Jan 152015

Malaria, caused by parasites transmitted to humans by mosquitoes, threatens 3.3 billion people in 106 countries – nearly half the world’s population. Efforts to eradicate this disease during the past 10 years have been very successful in many places. However, there are still about 220 million malaria cases and 1.2 million malaria deaths each year, mainly women and also children under the age of 5. Young Children, handicapped by undeveloped immune systems, account for about 60% of all malaria deaths. Pregnancy also reduces a woman’s immunity to malaria. The threat from this disease is greatest in Sub-Saharan Africa where about 700,000 people die from this parasite each year. Studies have shown that malaria is linked to nearly 25% of all childhood deaths in Africa.

Tuberculosis is a potentially fatal disease that typically attacks a person’s lungs and is often spread through the air when infected people cough or sneeze. One third of the world’s population is thought to have been infected with tuberculosis at some time, with new infections occurring in about 1% of the population each year. About 80% of the population in most Asian and African countries test positive in tuberculin tests -used to determine past or present infection with the tuberculosis bacterium- compared to an incidence of 5%-10% in our population. There are nearly 9 million new tuberculosis cases and 1.5 million TB deaths each year, mostly in developing nations. Many people in these countries have compromised immune systems due to HIV and AIDS infections.

Some advocates claim the effects of global poverty are as bad as any disease. Of the 7 billion people living today, it is estimated that about 1.5 billion people live on $1.25/day, and nearly 3 billion live on less than 2.00/day. About 20% of those living in extreme poverty live in Asia. However, before China’s spectacular 20-year economic boom, Asia had been home to 30% of the World’s poor. About 40% of the poorest of the poor reside in Africa. Advocates say this nation must receive more help to prevent it from being left behind in the world’s economy.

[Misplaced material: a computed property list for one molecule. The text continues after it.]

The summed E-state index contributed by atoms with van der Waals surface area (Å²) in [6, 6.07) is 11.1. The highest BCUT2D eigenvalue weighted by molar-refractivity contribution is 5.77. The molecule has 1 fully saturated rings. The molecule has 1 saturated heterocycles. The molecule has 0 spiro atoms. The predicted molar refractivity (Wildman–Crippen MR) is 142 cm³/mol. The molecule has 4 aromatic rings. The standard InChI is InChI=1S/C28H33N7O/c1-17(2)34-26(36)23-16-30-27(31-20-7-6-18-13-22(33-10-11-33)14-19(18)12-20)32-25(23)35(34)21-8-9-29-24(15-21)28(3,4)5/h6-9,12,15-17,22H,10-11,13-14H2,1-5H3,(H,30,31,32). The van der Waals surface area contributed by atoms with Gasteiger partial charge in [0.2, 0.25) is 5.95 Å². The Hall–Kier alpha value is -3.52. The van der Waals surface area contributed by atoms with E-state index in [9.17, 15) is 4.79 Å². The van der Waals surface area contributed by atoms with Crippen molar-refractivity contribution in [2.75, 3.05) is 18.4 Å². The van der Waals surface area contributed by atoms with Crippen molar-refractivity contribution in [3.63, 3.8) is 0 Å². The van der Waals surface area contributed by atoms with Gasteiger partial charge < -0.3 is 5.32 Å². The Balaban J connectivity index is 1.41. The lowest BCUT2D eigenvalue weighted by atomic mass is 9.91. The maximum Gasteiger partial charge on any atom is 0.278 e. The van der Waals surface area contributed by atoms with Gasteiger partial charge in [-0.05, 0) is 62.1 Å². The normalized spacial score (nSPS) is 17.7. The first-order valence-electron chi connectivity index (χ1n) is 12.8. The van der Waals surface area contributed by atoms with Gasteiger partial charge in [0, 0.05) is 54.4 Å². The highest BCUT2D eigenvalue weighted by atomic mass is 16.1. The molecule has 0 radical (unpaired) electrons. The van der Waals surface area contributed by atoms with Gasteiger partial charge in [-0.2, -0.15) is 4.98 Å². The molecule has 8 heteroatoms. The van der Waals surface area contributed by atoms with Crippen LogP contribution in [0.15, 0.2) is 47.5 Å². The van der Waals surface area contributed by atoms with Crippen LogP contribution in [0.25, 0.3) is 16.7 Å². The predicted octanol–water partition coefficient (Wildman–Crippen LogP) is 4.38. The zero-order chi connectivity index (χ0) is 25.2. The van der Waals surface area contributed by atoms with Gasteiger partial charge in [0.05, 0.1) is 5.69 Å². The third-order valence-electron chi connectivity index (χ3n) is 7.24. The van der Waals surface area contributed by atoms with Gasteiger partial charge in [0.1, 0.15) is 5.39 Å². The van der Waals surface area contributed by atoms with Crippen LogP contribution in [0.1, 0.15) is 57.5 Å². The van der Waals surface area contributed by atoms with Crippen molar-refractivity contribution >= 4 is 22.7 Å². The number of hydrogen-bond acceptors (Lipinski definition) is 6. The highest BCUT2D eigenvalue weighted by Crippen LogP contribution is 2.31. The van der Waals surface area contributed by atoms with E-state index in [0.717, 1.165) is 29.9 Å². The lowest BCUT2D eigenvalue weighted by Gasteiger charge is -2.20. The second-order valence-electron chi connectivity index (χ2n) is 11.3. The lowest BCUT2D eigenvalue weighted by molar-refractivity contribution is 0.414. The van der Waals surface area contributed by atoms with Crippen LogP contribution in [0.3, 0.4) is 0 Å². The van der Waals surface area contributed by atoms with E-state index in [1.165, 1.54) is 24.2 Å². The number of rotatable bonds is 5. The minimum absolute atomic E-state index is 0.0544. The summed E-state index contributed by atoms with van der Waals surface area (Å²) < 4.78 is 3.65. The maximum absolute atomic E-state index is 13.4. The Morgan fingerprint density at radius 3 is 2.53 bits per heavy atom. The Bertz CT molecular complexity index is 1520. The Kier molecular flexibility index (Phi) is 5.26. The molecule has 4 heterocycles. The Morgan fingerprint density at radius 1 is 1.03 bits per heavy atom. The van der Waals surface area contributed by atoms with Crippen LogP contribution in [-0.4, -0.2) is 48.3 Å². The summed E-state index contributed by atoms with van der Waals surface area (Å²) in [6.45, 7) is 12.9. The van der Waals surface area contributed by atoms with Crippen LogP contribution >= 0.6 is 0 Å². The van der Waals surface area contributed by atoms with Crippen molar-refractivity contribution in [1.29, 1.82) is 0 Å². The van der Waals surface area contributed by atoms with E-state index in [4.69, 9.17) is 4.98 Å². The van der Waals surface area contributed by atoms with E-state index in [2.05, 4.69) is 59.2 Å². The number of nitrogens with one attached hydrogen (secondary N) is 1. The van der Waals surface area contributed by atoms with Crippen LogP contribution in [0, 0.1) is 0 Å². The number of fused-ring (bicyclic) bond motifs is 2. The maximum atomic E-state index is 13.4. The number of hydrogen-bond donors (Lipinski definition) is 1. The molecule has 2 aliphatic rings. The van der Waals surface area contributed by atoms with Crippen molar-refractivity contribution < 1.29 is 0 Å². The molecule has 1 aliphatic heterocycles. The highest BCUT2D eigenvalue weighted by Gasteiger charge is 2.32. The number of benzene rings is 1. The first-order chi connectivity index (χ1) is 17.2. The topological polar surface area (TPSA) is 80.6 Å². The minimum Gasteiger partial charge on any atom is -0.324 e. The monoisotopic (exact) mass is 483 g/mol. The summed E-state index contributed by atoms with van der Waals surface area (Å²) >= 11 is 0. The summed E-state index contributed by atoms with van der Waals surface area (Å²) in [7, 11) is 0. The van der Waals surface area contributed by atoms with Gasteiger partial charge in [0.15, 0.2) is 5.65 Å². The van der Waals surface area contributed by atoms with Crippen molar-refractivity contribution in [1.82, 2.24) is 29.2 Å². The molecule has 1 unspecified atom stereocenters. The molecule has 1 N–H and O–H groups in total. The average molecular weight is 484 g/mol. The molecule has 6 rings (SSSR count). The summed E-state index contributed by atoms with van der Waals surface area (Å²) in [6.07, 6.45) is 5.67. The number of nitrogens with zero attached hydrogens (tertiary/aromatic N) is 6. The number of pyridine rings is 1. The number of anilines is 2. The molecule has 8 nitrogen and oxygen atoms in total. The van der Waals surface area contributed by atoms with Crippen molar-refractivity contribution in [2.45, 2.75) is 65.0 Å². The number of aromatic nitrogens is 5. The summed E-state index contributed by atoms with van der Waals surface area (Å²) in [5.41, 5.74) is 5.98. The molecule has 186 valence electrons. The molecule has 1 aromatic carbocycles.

Pending Legislation:

H.R.1793: Global Partnerships Act of 2013

I oppose reforming current disease and poverty policy and wish to defeat H.R.1793

I support setting forth provisions regarding global poverty and related matters, including: reduction of global poverty; acceleration of economic growth; micro enterprise and small and medium enterprise assistance; food security; child survival and maternal health; combating disease; family planning and reproductive health; education; the environment; safe water, sanitation, and housing; gender equality; democratic governance; and humanitarian and disaster assistance among others, and wish to pass H.R.1793

 Posted by at 12:00 am
Jan 152015

A pandemic is an actively spreading disease outbreak occurring over a large region. Many diseases can result in pandemics including smallpox, typhus, tuberculosis and malaria. Other examples are the AIDS and bird flu viruses. As of 2011, about 34 million people were living with the HIV/AIDS virus worldwide and about 35 million people have died from this terrible disease since it was first discovered in 1981. New treatments have greatly reduced the death rate from AIDS but this virus is still not contained in Africa and other places in the world.